Unlike the Eurofighter program, in which Italy fixed its spending and then purchased the number of aircraft permitted by that cap, Rome might ultimately decide to buy more F-35s.
"Nothing is fixed yet, but I am confident the unit price, which refers to the first aircraft, will drop as the program proceeds, and we could decide to buy fewer aircraft at the start and more later on," he said.
Still, he said, delays in a program are never a good thing: "Slippage always means cost increases and potential drops in capability."
Turkish officials are not happy about the F-35 delays - officials say they expect initial deliveries to slip a year to 2016 - but they say their Air Force would compensate for any delivery slips.
"We remain committed to the JSF," said one Turkish procurement official. "As long as there are no additional delays or huge price increases, we wouldn't be concerned much."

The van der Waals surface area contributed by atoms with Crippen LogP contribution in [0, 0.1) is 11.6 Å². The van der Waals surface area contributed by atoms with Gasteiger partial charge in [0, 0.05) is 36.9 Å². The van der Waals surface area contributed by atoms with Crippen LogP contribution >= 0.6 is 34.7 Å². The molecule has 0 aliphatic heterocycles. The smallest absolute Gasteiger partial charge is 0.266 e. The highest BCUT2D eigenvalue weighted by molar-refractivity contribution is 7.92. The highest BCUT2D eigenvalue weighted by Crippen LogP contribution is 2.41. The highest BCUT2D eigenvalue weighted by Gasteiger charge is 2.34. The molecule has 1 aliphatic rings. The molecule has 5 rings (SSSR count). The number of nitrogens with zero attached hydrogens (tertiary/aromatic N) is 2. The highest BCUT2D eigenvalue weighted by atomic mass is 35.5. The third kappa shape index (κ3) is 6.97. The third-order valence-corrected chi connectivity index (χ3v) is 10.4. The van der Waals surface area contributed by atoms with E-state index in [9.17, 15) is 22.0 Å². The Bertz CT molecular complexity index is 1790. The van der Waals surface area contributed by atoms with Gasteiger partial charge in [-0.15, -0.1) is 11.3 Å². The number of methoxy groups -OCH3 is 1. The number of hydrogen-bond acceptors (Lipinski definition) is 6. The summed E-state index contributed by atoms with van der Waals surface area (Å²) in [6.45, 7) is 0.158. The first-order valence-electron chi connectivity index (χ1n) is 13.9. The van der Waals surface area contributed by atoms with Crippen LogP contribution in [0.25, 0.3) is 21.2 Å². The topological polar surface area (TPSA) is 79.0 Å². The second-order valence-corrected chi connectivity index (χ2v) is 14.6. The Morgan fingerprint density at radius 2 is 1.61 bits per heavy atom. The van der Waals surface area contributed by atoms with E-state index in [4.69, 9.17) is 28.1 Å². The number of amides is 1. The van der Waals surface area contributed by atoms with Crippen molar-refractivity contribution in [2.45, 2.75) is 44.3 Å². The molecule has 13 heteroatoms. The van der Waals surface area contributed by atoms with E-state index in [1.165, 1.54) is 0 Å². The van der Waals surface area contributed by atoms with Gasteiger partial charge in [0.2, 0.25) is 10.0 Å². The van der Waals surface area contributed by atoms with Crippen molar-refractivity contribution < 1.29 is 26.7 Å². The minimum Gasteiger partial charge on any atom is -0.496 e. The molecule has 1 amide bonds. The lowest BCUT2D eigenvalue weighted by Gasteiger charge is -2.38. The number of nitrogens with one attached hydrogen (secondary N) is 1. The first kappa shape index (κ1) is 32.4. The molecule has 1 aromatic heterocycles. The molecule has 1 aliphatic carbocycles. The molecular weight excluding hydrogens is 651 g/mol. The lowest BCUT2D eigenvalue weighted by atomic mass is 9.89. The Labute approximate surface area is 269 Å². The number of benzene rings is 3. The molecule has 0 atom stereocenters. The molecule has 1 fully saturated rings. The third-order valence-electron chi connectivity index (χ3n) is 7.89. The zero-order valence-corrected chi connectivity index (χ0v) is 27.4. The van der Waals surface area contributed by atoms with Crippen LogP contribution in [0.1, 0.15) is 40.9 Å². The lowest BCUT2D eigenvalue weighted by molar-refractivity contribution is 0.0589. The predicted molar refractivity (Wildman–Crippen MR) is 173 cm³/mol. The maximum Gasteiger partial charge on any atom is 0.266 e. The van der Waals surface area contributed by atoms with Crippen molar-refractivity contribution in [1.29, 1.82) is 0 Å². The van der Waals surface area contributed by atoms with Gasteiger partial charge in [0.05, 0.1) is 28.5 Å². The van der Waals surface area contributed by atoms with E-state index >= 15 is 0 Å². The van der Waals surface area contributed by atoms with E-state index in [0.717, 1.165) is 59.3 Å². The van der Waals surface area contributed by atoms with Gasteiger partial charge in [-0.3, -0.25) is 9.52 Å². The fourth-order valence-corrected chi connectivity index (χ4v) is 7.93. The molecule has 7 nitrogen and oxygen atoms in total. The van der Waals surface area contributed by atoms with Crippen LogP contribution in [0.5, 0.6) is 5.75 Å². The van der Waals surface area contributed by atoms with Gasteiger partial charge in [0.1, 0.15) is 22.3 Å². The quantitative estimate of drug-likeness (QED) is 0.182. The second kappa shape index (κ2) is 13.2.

Lockheed Martin is upgrading 117 older Turkish F-16s for $1.1 billion. Turkey also is buying 30 new Block 50 F-16s, which are to enter service in 2012, as part of a $1.8 billion stopgap until the arrival of the F-35.
Turkey plans to buy 100 JSF F-35s, but procurement chief Murad Bayar said last fall that number could rise to 120.
But one Ankara-based defense analyst said the delay may open the door to a competitor.
"Further delays won't be good for the JSF, because the rival Eurofighter consortium still aggressively is seeking sales of the Eurofighter Typhoon to the Turks," said the analyst.
In Denmark, the government is under intense pressure from ruling coalition political parties and parliament not to rush to decide among the F-35, Boeing's F/A-18E/F Super Hornet and Saab's Gripen-NG.
Still, budgetary pressures coupled with JSF's escalating cost have caused Danish opposition parties to question the continuation of its fighter replacement project (FRP).
"Should the government decide to not proceed with the project on the basis that the F-35 is too expensive, then the Super Hornet will most likely emerge as the favorite candidate over the Gripen. The smart money is on a further delay, perhaps one or two years," said a Copenhagen-based defense analyst.